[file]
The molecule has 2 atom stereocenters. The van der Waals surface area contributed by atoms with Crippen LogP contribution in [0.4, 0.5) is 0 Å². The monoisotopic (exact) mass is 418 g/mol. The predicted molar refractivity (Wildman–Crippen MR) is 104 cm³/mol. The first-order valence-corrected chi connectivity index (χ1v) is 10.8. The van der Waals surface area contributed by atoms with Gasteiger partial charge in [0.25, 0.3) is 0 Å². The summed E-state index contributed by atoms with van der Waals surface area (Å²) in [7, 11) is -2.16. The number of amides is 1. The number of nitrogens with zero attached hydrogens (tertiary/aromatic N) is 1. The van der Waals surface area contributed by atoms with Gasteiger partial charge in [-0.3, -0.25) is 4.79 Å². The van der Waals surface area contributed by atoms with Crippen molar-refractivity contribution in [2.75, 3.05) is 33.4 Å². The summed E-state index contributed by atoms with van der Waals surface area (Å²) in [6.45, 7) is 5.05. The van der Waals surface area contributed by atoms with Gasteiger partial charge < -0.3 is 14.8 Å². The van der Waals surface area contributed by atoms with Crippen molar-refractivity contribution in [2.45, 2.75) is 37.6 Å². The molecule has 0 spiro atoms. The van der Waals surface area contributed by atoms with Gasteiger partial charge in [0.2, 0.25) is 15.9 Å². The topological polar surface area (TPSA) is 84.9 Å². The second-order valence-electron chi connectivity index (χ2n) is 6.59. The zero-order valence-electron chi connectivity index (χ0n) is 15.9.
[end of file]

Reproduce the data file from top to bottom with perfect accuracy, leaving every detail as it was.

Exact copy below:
The molecule has 2 atom stereocenters. The van der Waals surface area contributed by atoms with Crippen LogP contribution in [0.4, 0.5) is 0 Å². The monoisotopic (exact) mass is 418 g/mol. The predicted molar refractivity (Wildman–Crippen MR) is 104 cm³/mol. The first-order valence-corrected chi connectivity index (χ1v) is 10.8. The van der Waals surface area contributed by atoms with Gasteiger partial charge in [0.25, 0.3) is 0 Å². The summed E-state index contributed by atoms with van der Waals surface area (Å²) in [7, 11) is -2.16. The number of amides is 1. The number of nitrogens with zero attached hydrogens (tertiary/aromatic N) is 1. The van der Waals surface area contributed by atoms with Gasteiger partial charge in [-0.3, -0.25) is 4.79 Å². The van der Waals surface area contributed by atoms with Crippen molar-refractivity contribution in [2.75, 3.05) is 33.4 Å². The summed E-state index contributed by atoms with van der Waals surface area (Å²) in [6.45, 7) is 5.05. The van der Waals surface area contributed by atoms with Gasteiger partial charge < -0.3 is 14.8 Å². The van der Waals surface area contributed by atoms with Crippen molar-refractivity contribution in [2.45, 2.75) is 37.6 Å². The molecule has 0 spiro atoms. The van der Waals surface area contributed by atoms with Gasteiger partial charge in [0.2, 0.25) is 15.9 Å². The topological polar surface area (TPSA) is 84.9 Å². The second-order valence-electron chi connectivity index (χ2n) is 6.59. The zero-order valence-electron chi connectivity index (χ0n) is 15.9.